Bethany Woodhead takes a scathing look at gun violence overseas
Frankly, I was unsure as to how to approach this topic. How do I condense the copious amounts of grief, anger and pain felt by victims in America into an 800-word article? Although there is no fixed definition for a mass shooting, the general consensus it that it involves four or more people being shot in a single location, not including the shooter. However, gang shootings involving four or more people being shot do not fall under the category of “mass shooting”, but “gang violence” – thus perverting the statistics. Since the beginning of 2018, there has already been a total of 37 recorded mass shootings. In 1,870 days there were 1,624 mass shootings – with 346 of them occurring in 2017 alone – consequently putting the statistics at a mass shooting on nine out of every 10 days, on average. Although mass shootings dominate headlines and drive public political wars, they actually only account for 2% of gun deaths in America. If owning a gun was an effective means of self-defence, your insurance rates would go down when you bought one. But, in actuality, it is proven that you are much more likely to shoot yourself or a family member, rather than someone attacking you, and that’s why they go up instead. How much longer do innocent people have to die before something changes?
A leading argument from the anti-gun movement, which is currently surging in America, are the examples of Port Arthur and Dunblane. In the 18 years prior to Australia’s 1996 Port Arthur incident, there were 13 mass shootings. Conservative prime minister at the time, John Howard, implemented sweeping gun control laws and since then there have been no mass shootings and the homicide rate involving guns has dropped by 50-60%. Similarly, after the horrific school shooting in Dunblane, Scotland, in which 16 children and a teacher were killed, Conservative prime minister John Major introduced the Firearms Amendment Act, which was updated the following year by Labour PM, Tony Blair and, since then, the UK has also seen zero mass shootings.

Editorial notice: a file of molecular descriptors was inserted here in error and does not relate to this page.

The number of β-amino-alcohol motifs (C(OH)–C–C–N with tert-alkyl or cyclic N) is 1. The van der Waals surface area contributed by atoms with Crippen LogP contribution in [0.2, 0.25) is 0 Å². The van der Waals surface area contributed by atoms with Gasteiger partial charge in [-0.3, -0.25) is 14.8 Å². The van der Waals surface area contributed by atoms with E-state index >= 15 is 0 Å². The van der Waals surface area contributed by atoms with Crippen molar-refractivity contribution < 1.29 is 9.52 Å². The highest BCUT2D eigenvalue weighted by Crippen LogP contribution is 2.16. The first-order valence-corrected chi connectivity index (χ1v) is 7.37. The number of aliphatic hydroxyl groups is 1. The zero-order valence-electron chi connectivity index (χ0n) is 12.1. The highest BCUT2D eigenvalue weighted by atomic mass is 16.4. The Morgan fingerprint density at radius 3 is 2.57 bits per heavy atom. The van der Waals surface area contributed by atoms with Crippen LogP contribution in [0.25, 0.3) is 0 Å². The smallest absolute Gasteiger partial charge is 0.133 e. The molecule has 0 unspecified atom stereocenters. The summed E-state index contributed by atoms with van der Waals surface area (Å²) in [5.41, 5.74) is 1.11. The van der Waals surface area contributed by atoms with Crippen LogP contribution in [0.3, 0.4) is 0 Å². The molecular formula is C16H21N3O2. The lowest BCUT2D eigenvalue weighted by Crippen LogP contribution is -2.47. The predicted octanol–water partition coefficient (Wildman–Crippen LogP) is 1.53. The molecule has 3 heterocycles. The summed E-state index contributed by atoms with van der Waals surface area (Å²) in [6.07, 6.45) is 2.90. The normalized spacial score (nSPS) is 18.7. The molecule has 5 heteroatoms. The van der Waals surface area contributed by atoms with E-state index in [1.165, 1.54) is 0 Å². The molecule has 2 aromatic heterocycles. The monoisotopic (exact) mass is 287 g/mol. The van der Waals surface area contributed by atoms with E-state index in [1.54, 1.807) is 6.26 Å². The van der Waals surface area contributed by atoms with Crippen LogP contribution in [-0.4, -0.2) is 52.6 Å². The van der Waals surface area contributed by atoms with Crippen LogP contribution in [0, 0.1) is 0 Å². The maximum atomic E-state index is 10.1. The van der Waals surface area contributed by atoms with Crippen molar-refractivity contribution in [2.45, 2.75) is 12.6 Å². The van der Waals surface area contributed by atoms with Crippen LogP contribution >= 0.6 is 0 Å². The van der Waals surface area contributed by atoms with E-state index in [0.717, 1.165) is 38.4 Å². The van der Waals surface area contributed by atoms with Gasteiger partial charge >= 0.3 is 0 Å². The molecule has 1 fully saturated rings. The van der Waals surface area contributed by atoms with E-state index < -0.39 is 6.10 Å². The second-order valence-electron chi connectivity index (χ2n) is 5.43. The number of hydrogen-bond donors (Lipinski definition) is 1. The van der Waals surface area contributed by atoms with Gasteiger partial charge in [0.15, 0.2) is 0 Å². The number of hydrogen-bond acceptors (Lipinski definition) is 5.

I cannot fathom how gun lobbyists in the USA are able to consciously support the fact that 265 million guns are owned by Americans, and their country consequently has the highest proportion of gun violence in the developed world. Personally, I don’t buy into their “constitutional right” argument. In the past 200 years, the Constitution has been amended 27 times, with some of the most remarkable changes being the abolishment of slavery in 1865, and the female right to vote in 1920. These legal changes come with cultural evolvement; however, when it comes to guns, Americans are incredibly primitive. In 1689, the Bill of Rights allowed citizens the right to keep and bears arms, and this is something hardcore gun-lovers grasp onto when defending their views. But back when this was written, muskets and flintlock pistols were the typical firearms of the day. They could only hold a single round at a time and even the most skilled shooters could only hope to fire three or four rounds per minute. Moreover, they only had an accurate firing range of about 50 metres. Compare this to a modern-day AR-15: a magazine capacity of 30 rounds, an effective rate of 45 rounds per minute and an accurate firing range of around 550 metres. The artillery available to general public in the USA today consists mostly of handguns and semi-automatic weapons which can inflict horrific carnage – as blatantly shown in the empirical evidence above.